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Learning the art of Tenkara
For me, hiking and fly fishing go hand-in-hand. Even before I started fly fishing, I loved to fish where the pressure was light and I didn’t have to fight for a spot. Usually this meant hiking into a secluded spot.
As I started backpacking, I kept finding myself wishing I had a fly rod along to chase the beautiful mountain stream trout I’d find along the way. I spent a bit of money and purchased a quality small stream rod that broke down into four pieces so it would fit in the pack but I found that the amount of gear one needs for proper fly fishing would add pounds to carry.
A few years ago my hiking buddy Scott asked me if I had heard of the “new” fishing technique called Tenkara. I had only seen a few references to Tenkara in a fly magazine or two and the traditionalist in me had no interest in what I thought amounted to fishing with an old-fashioned cane pole.
Then, all of a sudden, Tenkara fishing started taking off in the US and the more I learned about it, the more it seemed like the perfect union between fly fishing and backpacking. Tenkara originates in Japan, the first recorded mention of it was in 1878. Modern tenkara uses 11 foot or longer telescoping, graphite rods. The rod I have weighs a mere 2.8 ounces and is 22 inches. Including the metal rod tube, three tenkara fly lines and my box of flies, the kit weighs in less than my ECHO traditional fly rod in its metal tube.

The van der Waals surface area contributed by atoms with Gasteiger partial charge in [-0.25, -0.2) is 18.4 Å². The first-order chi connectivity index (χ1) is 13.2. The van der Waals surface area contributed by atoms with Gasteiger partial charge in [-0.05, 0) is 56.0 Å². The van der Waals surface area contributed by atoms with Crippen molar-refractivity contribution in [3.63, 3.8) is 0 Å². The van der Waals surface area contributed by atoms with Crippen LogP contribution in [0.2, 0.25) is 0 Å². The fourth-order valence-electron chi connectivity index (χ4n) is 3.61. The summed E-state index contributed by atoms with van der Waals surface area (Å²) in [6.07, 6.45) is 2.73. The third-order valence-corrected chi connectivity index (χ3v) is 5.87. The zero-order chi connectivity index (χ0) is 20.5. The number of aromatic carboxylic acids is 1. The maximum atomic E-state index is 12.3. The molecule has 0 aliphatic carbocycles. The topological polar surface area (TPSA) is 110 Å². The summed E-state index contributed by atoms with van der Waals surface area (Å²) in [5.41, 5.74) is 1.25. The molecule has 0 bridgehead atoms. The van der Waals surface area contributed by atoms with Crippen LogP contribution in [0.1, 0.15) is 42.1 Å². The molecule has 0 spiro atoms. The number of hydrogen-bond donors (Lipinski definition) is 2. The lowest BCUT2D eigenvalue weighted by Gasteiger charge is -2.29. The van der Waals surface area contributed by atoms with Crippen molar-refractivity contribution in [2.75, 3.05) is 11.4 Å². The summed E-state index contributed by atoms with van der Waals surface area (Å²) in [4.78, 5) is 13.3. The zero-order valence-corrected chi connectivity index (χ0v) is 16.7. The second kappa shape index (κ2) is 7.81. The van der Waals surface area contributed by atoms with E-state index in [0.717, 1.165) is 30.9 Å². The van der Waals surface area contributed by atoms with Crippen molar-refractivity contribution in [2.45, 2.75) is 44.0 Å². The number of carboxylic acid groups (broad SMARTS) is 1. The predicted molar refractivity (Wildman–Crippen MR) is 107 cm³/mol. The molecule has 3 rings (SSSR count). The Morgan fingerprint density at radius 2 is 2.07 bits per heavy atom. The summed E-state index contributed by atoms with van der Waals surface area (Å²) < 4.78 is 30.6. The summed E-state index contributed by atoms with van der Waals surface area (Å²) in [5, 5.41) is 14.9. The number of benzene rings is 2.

I received my Tenkara rod as a Christmas present from my wife but it’s taken me until last week to finally find the time to get out on the stream and try it. I was a bit apprehensive at first but after a few hours fishing on Muddy Creek over two days last weekend, I have to say I am hooked! Tenkara fishing is a simplistic approach to fly fishing. While having years of experience with traditional fly fishing helped with fly selection, where to fish, etc., I think Tenkara is the perfect way to teach a new fisherman how to fly fish.
Basically, Tenkara is a long fishing rod with no reel. The line, usually a braided synthetic material, is about the same length as the rod, attached directly to the tip. A tippet (a length of fine monofilament) connects the line to the fly. It is, for all intents and purposes, fishing with an old cane pole.
The one thing I love about Tenkara is how quickly I can set up and tear down the rod. With a traditional fly rod, if I wanted to try a different spot I either had to carry the fully rigged rod through the woods and trails, or spend several minutes re-rigging each time I hiked from spot to spot. With Tenkara, it takes seconds, literally, to attach the line and extend the rod to fishing length. And when I want to move, a few more seconds and the line and fly are safely wrapped around a foam ring and the rod is collapsed to easily carry to the next spot.
I’ll be spending much more time with my Tenkara rod before our trip to the Great Smoky Mountains in June, where I plan to catch loads of native brook trout with it!
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